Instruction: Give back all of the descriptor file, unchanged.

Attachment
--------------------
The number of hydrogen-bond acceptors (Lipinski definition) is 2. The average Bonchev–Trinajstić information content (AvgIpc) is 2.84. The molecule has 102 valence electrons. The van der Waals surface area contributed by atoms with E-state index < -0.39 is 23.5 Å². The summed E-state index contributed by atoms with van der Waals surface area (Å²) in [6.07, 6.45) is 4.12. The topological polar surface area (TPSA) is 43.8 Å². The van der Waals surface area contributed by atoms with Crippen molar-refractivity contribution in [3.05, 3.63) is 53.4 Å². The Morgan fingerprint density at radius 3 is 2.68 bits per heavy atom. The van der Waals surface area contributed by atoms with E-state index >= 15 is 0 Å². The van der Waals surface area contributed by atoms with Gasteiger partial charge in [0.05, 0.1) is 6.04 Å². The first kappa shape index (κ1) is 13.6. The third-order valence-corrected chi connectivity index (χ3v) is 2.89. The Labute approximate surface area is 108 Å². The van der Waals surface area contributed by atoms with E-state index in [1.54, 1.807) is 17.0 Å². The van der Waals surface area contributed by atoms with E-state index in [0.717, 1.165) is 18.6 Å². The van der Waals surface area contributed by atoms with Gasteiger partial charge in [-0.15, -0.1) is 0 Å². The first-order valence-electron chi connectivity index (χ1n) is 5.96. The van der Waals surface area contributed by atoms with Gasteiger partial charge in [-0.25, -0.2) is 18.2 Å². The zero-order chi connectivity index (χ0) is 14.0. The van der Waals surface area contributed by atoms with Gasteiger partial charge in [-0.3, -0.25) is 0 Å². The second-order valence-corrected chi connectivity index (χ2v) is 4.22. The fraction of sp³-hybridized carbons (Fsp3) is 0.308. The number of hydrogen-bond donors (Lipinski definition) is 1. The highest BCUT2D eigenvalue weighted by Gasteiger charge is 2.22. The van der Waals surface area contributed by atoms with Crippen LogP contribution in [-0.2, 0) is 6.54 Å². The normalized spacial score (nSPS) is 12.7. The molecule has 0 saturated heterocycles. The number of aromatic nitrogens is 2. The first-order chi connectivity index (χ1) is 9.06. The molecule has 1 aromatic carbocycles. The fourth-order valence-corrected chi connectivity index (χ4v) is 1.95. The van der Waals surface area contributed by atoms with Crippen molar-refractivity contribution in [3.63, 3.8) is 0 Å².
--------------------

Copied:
The number of hydrogen-bond acceptors (Lipinski definition) is 2. The average Bonchev–Trinajstić information content (AvgIpc) is 2.84. The molecule has 102 valence electrons. The van der Waals surface area contributed by atoms with E-state index < -0.39 is 23.5 Å². The summed E-state index contributed by atoms with van der Waals surface area (Å²) in [6.07, 6.45) is 4.12. The topological polar surface area (TPSA) is 43.8 Å². The van der Waals surface area contributed by atoms with Crippen molar-refractivity contribution in [3.05, 3.63) is 53.4 Å². The Morgan fingerprint density at radius 3 is 2.68 bits per heavy atom. The van der Waals surface area contributed by atoms with E-state index >= 15 is 0 Å². The van der Waals surface area contributed by atoms with Gasteiger partial charge in [0.05, 0.1) is 6.04 Å². The first kappa shape index (κ1) is 13.6. The third-order valence-corrected chi connectivity index (χ3v) is 2.89. The Labute approximate surface area is 108 Å². The van der Waals surface area contributed by atoms with E-state index in [1.54, 1.807) is 17.0 Å². The van der Waals surface area contributed by atoms with E-state index in [0.717, 1.165) is 18.6 Å². The van der Waals surface area contributed by atoms with Gasteiger partial charge in [-0.15, -0.1) is 0 Å². The first-order valence-electron chi connectivity index (χ1n) is 5.96. The van der Waals surface area contributed by atoms with Gasteiger partial charge in [-0.25, -0.2) is 18.2 Å². The zero-order chi connectivity index (χ0) is 14.0. The van der Waals surface area contributed by atoms with Gasteiger partial charge in [-0.3, -0.25) is 0 Å². The second-order valence-corrected chi connectivity index (χ2v) is 4.22. The fraction of sp³-hybridized carbons (Fsp3) is 0.308. The number of hydrogen-bond donors (Lipinski definition) is 1. The highest BCUT2D eigenvalue weighted by Gasteiger charge is 2.22. The van der Waals surface area contributed by atoms with Crippen LogP contribution in [-0.2, 0) is 6.54 Å². The normalized spacial score (nSPS) is 12.7. The molecule has 0 saturated heterocycles. The number of aromatic nitrogens is 2. The first-order chi connectivity index (χ1) is 9.06. The molecule has 1 aromatic carbocycles. The fourth-order valence-corrected chi connectivity index (χ4v) is 1.95. The van der Waals surface area contributed by atoms with Crippen molar-refractivity contribution in [3.63, 3.8) is 0 Å².